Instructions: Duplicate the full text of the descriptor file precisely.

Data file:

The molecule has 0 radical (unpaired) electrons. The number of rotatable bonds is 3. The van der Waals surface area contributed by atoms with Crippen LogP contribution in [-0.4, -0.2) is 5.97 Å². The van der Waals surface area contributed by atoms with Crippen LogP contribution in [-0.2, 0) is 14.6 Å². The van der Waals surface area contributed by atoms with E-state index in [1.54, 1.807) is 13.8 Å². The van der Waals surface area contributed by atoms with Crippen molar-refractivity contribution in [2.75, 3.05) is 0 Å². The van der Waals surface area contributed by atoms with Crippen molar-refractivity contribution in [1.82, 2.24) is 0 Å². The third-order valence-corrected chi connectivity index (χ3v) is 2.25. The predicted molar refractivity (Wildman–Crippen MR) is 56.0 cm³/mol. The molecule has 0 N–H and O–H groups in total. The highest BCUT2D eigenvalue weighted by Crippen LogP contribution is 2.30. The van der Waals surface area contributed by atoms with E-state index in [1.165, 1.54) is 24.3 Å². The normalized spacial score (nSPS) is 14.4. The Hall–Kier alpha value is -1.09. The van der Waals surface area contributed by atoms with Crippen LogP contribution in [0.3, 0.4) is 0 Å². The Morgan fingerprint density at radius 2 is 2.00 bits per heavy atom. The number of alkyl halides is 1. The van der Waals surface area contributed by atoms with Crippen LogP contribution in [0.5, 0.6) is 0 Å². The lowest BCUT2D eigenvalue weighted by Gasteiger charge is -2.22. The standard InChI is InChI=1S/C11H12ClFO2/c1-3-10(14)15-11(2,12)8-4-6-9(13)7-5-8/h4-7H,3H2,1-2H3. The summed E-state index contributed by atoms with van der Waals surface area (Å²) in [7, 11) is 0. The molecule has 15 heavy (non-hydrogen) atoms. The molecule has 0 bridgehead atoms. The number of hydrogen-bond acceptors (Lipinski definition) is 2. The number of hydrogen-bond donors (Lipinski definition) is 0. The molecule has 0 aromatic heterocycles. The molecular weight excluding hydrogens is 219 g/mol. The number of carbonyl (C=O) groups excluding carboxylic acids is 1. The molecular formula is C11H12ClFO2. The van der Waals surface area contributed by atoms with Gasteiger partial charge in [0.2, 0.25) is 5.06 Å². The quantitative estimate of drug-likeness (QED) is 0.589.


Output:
The molecule has 0 radical (unpaired) electrons. The number of rotatable bonds is 3. The van der Waals surface area contributed by atoms with Crippen LogP contribution in [-0.4, -0.2) is 5.97 Å². The van der Waals surface area contributed by atoms with Crippen LogP contribution in [-0.2, 0) is 14.6 Å². The van der Waals surface area contributed by atoms with E-state index in [1.54, 1.807) is 13.8 Å². The van der Waals surface area contributed by atoms with Crippen molar-refractivity contribution in [2.75, 3.05) is 0 Å². The van der Waals surface area contributed by atoms with Crippen molar-refractivity contribution in [1.82, 2.24) is 0 Å². The third-order valence-corrected chi connectivity index (χ3v) is 2.25. The predicted molar refractivity (Wildman–Crippen MR) is 56.0 cm³/mol. The molecule has 0 N–H and O–H groups in total. The highest BCUT2D eigenvalue weighted by Crippen LogP contribution is 2.30. The van der Waals surface area contributed by atoms with E-state index in [1.165, 1.54) is 24.3 Å². The normalized spacial score (nSPS) is 14.4. The Hall–Kier alpha value is -1.09. The van der Waals surface area contributed by atoms with Crippen LogP contribution in [0.3, 0.4) is 0 Å². The Morgan fingerprint density at radius 2 is 2.00 bits per heavy atom. The number of alkyl halides is 1. The van der Waals surface area contributed by atoms with Crippen LogP contribution in [0.5, 0.6) is 0 Å². The lowest BCUT2D eigenvalue weighted by Gasteiger charge is -2.22. The standard InChI is InChI=1S/C11H12ClFO2/c1-3-10(14)15-11(2,12)8-4-6-9(13)7-5-8/h4-7H,3H2,1-2H3. The summed E-state index contributed by atoms with van der Waals surface area (Å²) in [7, 11) is 0. The molecule has 15 heavy (non-hydrogen) atoms. The molecule has 0 bridgehead atoms. The number of hydrogen-bond acceptors (Lipinski definition) is 2. The number of hydrogen-bond donors (Lipinski definition) is 0. The molecule has 0 aromatic heterocycles. The molecular weight excluding hydrogens is 219 g/mol. The number of carbonyl (C=O) groups excluding carboxylic acids is 1. The molecular formula is C11H12ClFO2. The van der Waals surface area contributed by atoms with Gasteiger partial charge in [0.2, 0.25) is 5.06 Å². The quantitative estimate of drug-likeness (QED) is 0.589.